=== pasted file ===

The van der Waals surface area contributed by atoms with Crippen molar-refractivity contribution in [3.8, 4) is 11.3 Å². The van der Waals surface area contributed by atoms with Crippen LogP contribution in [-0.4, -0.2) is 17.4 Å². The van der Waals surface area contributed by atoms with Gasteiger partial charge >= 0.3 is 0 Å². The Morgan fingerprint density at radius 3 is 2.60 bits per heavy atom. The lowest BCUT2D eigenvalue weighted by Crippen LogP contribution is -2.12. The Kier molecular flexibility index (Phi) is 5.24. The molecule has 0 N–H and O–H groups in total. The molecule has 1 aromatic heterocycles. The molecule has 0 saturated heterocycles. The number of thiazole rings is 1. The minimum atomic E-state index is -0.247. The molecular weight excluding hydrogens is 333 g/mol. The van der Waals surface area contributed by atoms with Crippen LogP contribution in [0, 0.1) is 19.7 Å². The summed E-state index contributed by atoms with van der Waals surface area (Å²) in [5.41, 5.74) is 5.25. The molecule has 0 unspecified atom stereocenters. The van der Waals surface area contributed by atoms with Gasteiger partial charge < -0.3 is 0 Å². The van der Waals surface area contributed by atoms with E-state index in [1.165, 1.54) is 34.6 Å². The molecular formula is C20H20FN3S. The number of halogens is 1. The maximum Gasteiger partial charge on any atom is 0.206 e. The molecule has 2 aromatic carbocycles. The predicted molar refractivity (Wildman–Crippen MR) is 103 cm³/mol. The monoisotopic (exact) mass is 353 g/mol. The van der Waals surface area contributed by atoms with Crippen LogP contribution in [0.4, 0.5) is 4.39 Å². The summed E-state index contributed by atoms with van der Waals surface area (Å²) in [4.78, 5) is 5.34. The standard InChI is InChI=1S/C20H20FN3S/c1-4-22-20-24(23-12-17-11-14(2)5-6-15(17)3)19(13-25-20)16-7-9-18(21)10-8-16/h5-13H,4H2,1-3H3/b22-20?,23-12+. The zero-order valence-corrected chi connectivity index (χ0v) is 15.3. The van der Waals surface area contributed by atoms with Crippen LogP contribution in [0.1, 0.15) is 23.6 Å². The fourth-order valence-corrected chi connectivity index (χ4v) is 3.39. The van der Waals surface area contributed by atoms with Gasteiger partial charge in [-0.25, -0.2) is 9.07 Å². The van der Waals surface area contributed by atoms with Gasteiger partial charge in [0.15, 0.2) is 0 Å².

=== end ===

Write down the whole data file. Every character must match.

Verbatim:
The van der Waals surface area contributed by atoms with Crippen molar-refractivity contribution in [3.8, 4) is 11.3 Å². The van der Waals surface area contributed by atoms with Crippen LogP contribution in [-0.4, -0.2) is 17.4 Å². The van der Waals surface area contributed by atoms with Gasteiger partial charge >= 0.3 is 0 Å². The Morgan fingerprint density at radius 3 is 2.60 bits per heavy atom. The lowest BCUT2D eigenvalue weighted by Crippen LogP contribution is -2.12. The Kier molecular flexibility index (Phi) is 5.24. The molecule has 0 N–H and O–H groups in total. The molecule has 1 aromatic heterocycles. The molecule has 0 saturated heterocycles. The number of thiazole rings is 1. The minimum atomic E-state index is -0.247. The molecular weight excluding hydrogens is 333 g/mol. The van der Waals surface area contributed by atoms with Crippen LogP contribution in [0, 0.1) is 19.7 Å². The summed E-state index contributed by atoms with van der Waals surface area (Å²) in [5.41, 5.74) is 5.25. The molecule has 0 unspecified atom stereocenters. The van der Waals surface area contributed by atoms with Gasteiger partial charge < -0.3 is 0 Å². The van der Waals surface area contributed by atoms with E-state index in [1.165, 1.54) is 34.6 Å². The molecular formula is C20H20FN3S. The number of halogens is 1. The maximum Gasteiger partial charge on any atom is 0.206 e. The molecule has 2 aromatic carbocycles. The predicted molar refractivity (Wildman–Crippen MR) is 103 cm³/mol. The monoisotopic (exact) mass is 353 g/mol. The van der Waals surface area contributed by atoms with Crippen LogP contribution in [0.4, 0.5) is 4.39 Å². The summed E-state index contributed by atoms with van der Waals surface area (Å²) in [4.78, 5) is 5.34. The standard InChI is InChI=1S/C20H20FN3S/c1-4-22-20-24(23-12-17-11-14(2)5-6-15(17)3)19(13-25-20)16-7-9-18(21)10-8-16/h5-13H,4H2,1-3H3/b22-20?,23-12+. The zero-order valence-corrected chi connectivity index (χ0v) is 15.3. The van der Waals surface area contributed by atoms with Crippen LogP contribution in [0.1, 0.15) is 23.6 Å². The fourth-order valence-corrected chi connectivity index (χ4v) is 3.39. The van der Waals surface area contributed by atoms with Gasteiger partial charge in [-0.25, -0.2) is 9.07 Å². The van der Waals surface area contributed by atoms with Gasteiger partial charge in [0.15, 0.2) is 0 Å².